block 112 is formed at its lower end with a forwardly extending ledge 122 that is provided with a keeper 124 to receive the lower free end of the bolt. Thus, when the .coil 114 is energized, the bolt 120 is drawn upwardly to free the block 112 and when the coil is de-energized the 4 bolt 120 is gravity driven into engagement with the keeper 124, as shown in dotted lines in Figure 9.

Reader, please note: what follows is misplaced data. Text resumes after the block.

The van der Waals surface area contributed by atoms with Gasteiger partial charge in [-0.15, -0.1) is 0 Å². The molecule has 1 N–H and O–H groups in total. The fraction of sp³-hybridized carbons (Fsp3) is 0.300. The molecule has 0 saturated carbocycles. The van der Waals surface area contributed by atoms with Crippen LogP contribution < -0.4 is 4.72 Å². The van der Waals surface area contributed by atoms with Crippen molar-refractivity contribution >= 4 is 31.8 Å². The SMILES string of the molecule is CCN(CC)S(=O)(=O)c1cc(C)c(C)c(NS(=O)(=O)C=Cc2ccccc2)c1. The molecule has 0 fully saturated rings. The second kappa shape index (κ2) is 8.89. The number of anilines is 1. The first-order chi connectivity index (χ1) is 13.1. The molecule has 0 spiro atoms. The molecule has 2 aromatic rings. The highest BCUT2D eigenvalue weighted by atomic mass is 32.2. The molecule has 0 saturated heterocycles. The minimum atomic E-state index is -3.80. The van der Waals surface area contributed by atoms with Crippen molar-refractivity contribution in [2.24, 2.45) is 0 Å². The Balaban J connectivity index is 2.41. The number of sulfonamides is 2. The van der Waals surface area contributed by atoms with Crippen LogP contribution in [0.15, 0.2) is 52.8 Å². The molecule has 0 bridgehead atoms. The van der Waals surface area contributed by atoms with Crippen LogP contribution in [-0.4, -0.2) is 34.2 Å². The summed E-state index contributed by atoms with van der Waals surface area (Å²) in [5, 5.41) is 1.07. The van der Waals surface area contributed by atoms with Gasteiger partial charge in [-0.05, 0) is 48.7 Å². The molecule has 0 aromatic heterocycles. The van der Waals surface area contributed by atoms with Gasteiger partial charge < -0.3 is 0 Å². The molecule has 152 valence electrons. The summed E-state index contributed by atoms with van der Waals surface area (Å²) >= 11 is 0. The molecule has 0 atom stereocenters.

In Figure 10 a further form of this invention is illustrated, wherein a receptacle 126 is pivotally mounted for movement inwardly and outwardly of the dash board 128. The receptacle 126 is open at the top and is hingedly mounted in a housing 130 which is fixed relative to the dash board 128. The housing 130 includes a bottom wall 132 and a front wall 134 with side walls being provided for rigidifying the bottom and front walls 132 and 134, and mounting the housing on the dash board. The bottom wall is bifurcated at its rearward end to pivotally receive the receptacle 126 between the bifurcations thereof. Forwardly of the bifurcations the bottom wall is formed with hinge barrels 138 that support the barrels 149 formed on the bottom wall of the receptacle to pivotally mount the receptacle on the housing. The receptacle 126 is formed at the upper end of its front wall 142 with an upstanding stop 144 that is adapted to abut the dash board above the opening 146 therein. A keeper 148 projects forwardly of the block at the top wall and is apertured to receive the locking latch or bolt 150 that is provided with a spring means 152 in a manner identical to the spring arrangement for the bolt 70 in Figure 3. The coil 154 is mounted on a bracket 156 that is carried by the wall 134 of the houing and is energized in a manner identical to that shown in Figure 3 for the coil 82. A leaf spring 158 is vertically disposed in the housing at the rear wall 134 thereof and is secured by a fastener 169 thereto. The upper end of the spring 158 is free and is adapted to urge the block to an outer position, as shown in dotted lines of Figure 10, when the coil 154 is energized to retract the bolt 150 from engagement with the keeper 148.